Vermont Yankee Radiation Contamination Levels Spike
Tritium levels in water tested at Vermont Yankee spiked dramatically today, state health officials told legislative leaders.
While it's easy to joke about Vermont Yankee's "leak of the week," the revelations today about the striking rise in tritium contamination could spell considerable trouble for Entergy.
State health officials found tritium levels of one to two million picocuries per liter in water in an on-site trench. The Environmental Protection Agency's safe drinking water standard for tritium is 20,000 picocuries per liter; the Nuclear Regulatory Commission requires plant owners to report tritium levels found above 30,000 picocuries.
Immediately, House Speaker Shap Smith and Senate President Pro Tem Peter Shumlin called on the state health department to conduct on-site independent tests of the water at Vermont Yankee.
“Since Vermonters have lost confidence in Entergy Louisiana’s credibility, the Speaker and I urge the Department of Health to immediately implement independent, verifiable testing,” said Senator Shumlin, who is also one of five Democrats vying to be the party's nominee for governor. “This independent testing is critical to ensure Vermonters that we are getting reliable information about this crisis.”
Since the original discovery of tritium two weeks ago, the concentrations of the radioactive material have increased from 17,000 to 22,300 picocuries per liter in the first test well. Yesterday, Vermont Yankee reported that a second test well was found to have 9400 picocuries per liter.
Health officials told legislative leaders today that a trench at the site had been tested and found to have tritium at 1 to 2 million picocuries per liter – many times the level deemed acceptable by the Nuclear Regulatory Commission.
The tests are being conducted by a contractor who is hired and paid by Entergy Louisiana.
A spokesman for Vermont Yankee said the investigation is currently focusing on various buried pipes, plant pipe trenches and vaults made of concrete associated with the plant's radioactive waste processing building, the condensate storage tank and the advanced off-gas system and structures.
He called the newly-found levels "relatively high."
"The investigation of the concrete radwaste pipe trench, located approximately about eight to ten feet below grade, found standing water and a relatively high tritium level in the range of 721,000 to 2.1 million picocuries per liter," wrote VY spokesman Rob Williams in an email to reporters. "The water and the tritium content found in the 40-foot long concrete pipe trench is an important finding in the investigation of the source of the tritium found in the monitoring well. Engineers and technicians have not identified signs of pipe leakage at this point but will be performing further investigation of the piping there which is used intermittently. Also, there are additional monitoring wells that will be drilled in the vicinity and in other areas around the plant which should give further useful information to the investigators."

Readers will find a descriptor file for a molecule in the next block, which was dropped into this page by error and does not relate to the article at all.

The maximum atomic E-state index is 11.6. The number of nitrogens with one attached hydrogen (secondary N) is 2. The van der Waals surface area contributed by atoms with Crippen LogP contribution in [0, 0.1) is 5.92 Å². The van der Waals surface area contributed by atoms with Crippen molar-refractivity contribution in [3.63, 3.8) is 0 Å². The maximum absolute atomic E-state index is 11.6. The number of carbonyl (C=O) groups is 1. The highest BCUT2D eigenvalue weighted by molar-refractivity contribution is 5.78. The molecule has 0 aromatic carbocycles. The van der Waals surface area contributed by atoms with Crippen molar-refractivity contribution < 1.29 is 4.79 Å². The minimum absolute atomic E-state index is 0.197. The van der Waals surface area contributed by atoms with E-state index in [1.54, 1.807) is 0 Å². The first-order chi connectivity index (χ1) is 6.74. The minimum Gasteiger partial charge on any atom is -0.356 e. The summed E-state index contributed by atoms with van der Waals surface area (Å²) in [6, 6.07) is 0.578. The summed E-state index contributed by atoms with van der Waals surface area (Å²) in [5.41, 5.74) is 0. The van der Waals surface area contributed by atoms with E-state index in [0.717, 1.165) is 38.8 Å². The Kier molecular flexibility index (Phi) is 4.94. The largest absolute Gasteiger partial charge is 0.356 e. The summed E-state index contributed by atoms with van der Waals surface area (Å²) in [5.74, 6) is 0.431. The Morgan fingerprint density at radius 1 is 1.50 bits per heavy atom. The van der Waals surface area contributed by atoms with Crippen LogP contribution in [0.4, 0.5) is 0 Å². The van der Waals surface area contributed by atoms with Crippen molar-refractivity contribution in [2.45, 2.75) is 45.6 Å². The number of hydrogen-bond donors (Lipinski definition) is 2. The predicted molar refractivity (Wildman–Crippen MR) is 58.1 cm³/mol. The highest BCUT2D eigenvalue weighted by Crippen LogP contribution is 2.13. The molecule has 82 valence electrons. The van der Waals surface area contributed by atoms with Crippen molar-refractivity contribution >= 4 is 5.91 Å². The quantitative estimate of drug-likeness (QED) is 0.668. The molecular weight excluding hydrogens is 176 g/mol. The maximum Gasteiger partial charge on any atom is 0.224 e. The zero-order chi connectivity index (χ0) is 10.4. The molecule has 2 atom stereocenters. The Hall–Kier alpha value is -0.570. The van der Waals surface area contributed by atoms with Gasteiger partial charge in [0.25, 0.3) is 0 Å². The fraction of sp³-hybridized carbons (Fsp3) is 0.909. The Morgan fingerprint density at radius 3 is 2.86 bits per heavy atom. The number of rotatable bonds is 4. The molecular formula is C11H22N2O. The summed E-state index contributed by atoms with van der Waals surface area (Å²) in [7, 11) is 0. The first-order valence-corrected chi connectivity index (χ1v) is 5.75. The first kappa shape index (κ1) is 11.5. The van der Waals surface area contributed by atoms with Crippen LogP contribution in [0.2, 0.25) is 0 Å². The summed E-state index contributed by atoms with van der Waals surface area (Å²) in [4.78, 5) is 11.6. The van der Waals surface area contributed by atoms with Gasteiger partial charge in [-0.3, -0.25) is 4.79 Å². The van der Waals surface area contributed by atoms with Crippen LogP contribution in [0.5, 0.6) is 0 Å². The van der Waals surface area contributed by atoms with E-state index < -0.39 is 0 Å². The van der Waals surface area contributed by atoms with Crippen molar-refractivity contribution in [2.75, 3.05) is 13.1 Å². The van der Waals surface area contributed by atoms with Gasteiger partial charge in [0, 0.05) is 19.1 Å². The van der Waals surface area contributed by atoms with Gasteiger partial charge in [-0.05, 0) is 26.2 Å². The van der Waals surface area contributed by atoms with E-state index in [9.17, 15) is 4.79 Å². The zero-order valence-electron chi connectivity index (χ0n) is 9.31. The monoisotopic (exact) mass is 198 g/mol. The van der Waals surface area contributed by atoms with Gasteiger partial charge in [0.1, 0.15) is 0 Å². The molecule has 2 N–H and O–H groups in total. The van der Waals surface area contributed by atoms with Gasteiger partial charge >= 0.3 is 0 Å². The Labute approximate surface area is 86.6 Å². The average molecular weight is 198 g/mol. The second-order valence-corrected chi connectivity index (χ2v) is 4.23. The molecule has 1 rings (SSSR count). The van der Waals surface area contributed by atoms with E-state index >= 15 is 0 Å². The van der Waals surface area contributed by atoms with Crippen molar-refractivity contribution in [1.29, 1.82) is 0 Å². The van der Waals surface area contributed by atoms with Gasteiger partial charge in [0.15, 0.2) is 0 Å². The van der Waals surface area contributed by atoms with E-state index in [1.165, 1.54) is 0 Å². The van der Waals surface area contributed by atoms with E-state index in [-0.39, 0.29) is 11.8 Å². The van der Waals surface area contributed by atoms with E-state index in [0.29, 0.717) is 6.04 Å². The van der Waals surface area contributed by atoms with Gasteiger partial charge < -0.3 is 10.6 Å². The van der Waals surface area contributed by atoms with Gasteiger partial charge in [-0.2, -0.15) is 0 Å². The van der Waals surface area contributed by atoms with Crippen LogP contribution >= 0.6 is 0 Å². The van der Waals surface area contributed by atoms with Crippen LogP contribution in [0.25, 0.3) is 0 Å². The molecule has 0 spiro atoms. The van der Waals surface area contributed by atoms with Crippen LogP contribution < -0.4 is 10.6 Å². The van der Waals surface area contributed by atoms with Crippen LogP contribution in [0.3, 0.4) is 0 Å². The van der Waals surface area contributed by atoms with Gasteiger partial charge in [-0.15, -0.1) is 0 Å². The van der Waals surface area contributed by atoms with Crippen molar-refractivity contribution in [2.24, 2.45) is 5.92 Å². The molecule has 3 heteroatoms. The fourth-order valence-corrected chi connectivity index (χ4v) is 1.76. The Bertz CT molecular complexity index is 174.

Speaker Smith said the ongoing problems continue to shake Vermonters' faith in Entergy.
“In my discussions with Vermonters I have found that Vermonters' confidence in Entergy Louisiana is shaken,” said Smith. “We share Vermonters' frustration and concern that the source of the leak has not been identified. We are doing everything in our power to find the source of the leak and [make sure] that the information supplied to Vermonters is accurate.”
In light of recent events where Entergy officials supplied both the Legislature’s Oversight Panel and the Department of Public Service with inaccurate information about the existence of underground piping, independent testing is more important than ever, Smith and Shumlin noted in a joint statement.
A five-member legislative oversight panel has been reconstituted and charged with helping determine just how many times Entergy misled the panel, outside consultants and lawmakers. They are to report back to the legislature by February 16. The House and Senate environment committees have been asked to provide support to the panel and potentially to hold hearings.
Of the five members, however, only three are able to be part of the new panel: Arnie Gundersen, a nuclear engineer who has been critical of Vermont Yankee's operations; Peter Bradford, a former Nuclear Regulatory Commissioner, and Fred Sears, a nuclear scientist. Gundersen and Bradford were appointed by the legislature, while Sears was named by the panel, along with David Lochbaum of the Union of Concerned Scientists. Lochbaum is unable to join the committee. The governor's appointee to the committee, William Sherman, has said he is not interested in serving again, Gundersen told Seven Days.
The panel will meet for the first time on Monday in a closed-door meeting. Bradford, who is the panel's chairman, has asked the governor if he would like to appoint a new member. If the governor does appoint someone, it's likely the panel will try to add more members, too, said Gundersen.
Time, noted Gundersen, is of the essence, given the legislative deadline and the growing concern about tritium levels at Vermont Yankee.
The original panel appointment process dragged on for months and was complicated by one member's sudden death. At the time, too, key Department of Public Service staff derided the appointments of Gundersen and Bradford, essentially calling the pair anti-nuke zealots.
While the state legislative panel gets situated, the NRC is also reviewing its correspondence with Entergy, said a spokesman, as requested by Vermont's congressional delegation.
"Like every other nuclear power plant, Vermont Yankee has miles of piping. The issue here is whether they have underground or buried piping that carries radioactive fluids. Clearly, they do," said Neil Sheehan, the spokesman for NRC Region 1. "For example, there is piping containing radioactive liquid that runs between the Condensate Storage Tank and the condenser building. However, the vast majority of underground piping at the plant is apparently in concrete vaults, which allow access for inspection. We are now working to better understand exactly what Entergy told us about such piping during our license renewal reviews for Vermont Yankee."